Southwest Com. v. Paria Grp

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Southwest Communications, Inc. v. Paris Group. Filed August 19, 1999 IN THE UTAH COURT OF APPEALS


Southwest Communications, Inc.,
Plaintiff and Appellee,


Paria Group and Stephen Zimmerman,
Defendants and Appellants.

(Not For Official Publication)

Case No. 990093-CA

August 19, 1999
  1999 UT App 243 -----

Fourth District, Provo Department
The Honorable Gary D. Stott

John G. Mulliner, Provo, for Appellants
Mark S. Swan and Mark E. Medcalf, Midvale, for Appellee


Before Judges Wilkins, Bench, and Orme.


Appellants appeal the trial court's order granting appellee's motion for summary judgment. We affirm.

Appellants assert that appellee's claim for damages, including late payment penalties, for breach of a line of credit note by appellants is barred by an alleged settlement agreement entered into by the parties subsequent to the breach, and that there is a genuine issue of material fact concerning whether the agreement was made precluding summary judgment. In support of their assertion, appellants rely on the affidavit of their controller, Rowan Schetter, and on an October 21, 1997, letter allegedly sent by appellants to appellee.

A party opposing summary judgment has a duty to "set forth specific facts showing there is a genuine issue for trial." Utah R. Civ. P. 56(e). "'[B]are contentions unsupported by any specification of facts in support thereof raise no material questions of fact as will preclude entry of summary judgment.'" DLB Collection Trust v. Harris, 893 P.2d 593, 597 (Utah Ct. App. 1995) (quoting Massey v. Utah Power & Light, 609 P.2d 937, 938 (1980)). Neither Schetter's affidavit nor the letter set forth sufficient facts to create a genuine issue as to whether there was a meeting of the minds as to the terms of the alleged settlement agreement, which meeting of the minds is essential to contract formation. See Crismon v. Western Co. of North Amer., 742 P.2d 1219, 1221 (Utah Ct. App. 1987) ("'[C]ontractual mutual assent requires assent by all parties to the same thing in the same sense so that their minds meet as to all the terms.'") (quoting Cessna Fin. Corp. v. Meyer, 575 P.2d 1048, 1050 (Utah 1978)). They fail to identify any statements made or actions taken by appellee that would indicate that appellee agreed to modify the note. The affidavit alleges only appellants' unilateral attempt to negotiate more favorable payment terms for themselves without establishing that such attempts were acknowledged or successful. The letter only sets forth appellants' intention to make payments toward an outstanding undisputed debt, without referring to any prior negotiations or meeting of the minds or stating that it is a memorialization of an oral agreement.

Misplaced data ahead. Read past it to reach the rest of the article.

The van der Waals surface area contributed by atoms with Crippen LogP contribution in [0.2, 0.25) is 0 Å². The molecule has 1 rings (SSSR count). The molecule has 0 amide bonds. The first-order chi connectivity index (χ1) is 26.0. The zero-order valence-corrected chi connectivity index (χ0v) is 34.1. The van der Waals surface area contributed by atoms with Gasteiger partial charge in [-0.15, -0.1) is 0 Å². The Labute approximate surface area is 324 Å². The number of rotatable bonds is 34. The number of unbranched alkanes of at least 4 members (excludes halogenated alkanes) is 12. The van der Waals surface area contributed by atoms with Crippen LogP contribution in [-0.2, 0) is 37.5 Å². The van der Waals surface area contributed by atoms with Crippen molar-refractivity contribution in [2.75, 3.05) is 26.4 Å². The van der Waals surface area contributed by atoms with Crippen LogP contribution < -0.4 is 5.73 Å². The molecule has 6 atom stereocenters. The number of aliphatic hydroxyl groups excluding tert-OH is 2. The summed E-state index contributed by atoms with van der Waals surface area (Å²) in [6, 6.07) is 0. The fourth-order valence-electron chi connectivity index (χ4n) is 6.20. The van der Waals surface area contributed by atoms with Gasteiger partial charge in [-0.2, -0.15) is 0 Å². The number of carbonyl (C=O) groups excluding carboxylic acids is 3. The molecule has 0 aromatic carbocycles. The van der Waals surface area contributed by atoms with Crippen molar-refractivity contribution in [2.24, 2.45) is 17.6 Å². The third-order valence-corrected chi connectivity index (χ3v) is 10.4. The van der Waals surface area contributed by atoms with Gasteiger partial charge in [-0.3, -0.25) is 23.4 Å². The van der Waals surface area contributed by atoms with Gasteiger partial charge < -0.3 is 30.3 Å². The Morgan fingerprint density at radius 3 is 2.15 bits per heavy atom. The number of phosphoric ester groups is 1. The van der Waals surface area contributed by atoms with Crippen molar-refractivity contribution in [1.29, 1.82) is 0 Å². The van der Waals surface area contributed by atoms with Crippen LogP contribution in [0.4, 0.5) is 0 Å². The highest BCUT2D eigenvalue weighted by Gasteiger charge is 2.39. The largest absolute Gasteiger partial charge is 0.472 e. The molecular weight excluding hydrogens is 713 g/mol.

Further, the alleged settlement agreement is not supported by consideration. Appellants' agreement to pay what is already due and owing is not consideration for appellee's alleged agreement to forego its rights under the note. See Golden Key Realty, Inc. v. Mantas, 699 P.2d 730, 733 (Utah 1985) ("As a general rule, a creditor who agrees to accept a lesser amount than is due is not bound by his agreement, because of lack of consideration.").

Appellants also assert that the trial court erred in granting appellee late payment penalties under the terms of the note, arguing that there is insufficient evidence in the record to support the award where appellee made no showing that the penalty was an enforceable liquidated damages provision under Utah law. Appellants misconstrue the burden of proof on this issue. "[T]he party who would avoid a liquidated damages provision" bears the burden of proving "no damages were suffered or that there is no reasonable relationship between compensatory and liquidated damages." Young Elec. Sign Co. v. United Standard West, Inc., 755 P.2d 162, 164 (Utah 1988). In opposing the motion for summary judgment, appellants failed to meet this burden. Accordingly, the trial court did not err in granting appellee late payment penalties under the terms of the note.

Under the terms of the note, appellee is entitled to an award of its reasonable attorney fees and costs on appeal incurred as costs of collection. The case is remanded to the trial court for a determination and award of appellee's reasonable attorney fees and costs on appeal.

Affirmed and remanded.

Michael J. Wilkins,
Presiding Judge

Russell W. Bench, Judge

Gregory K. Orme, Judge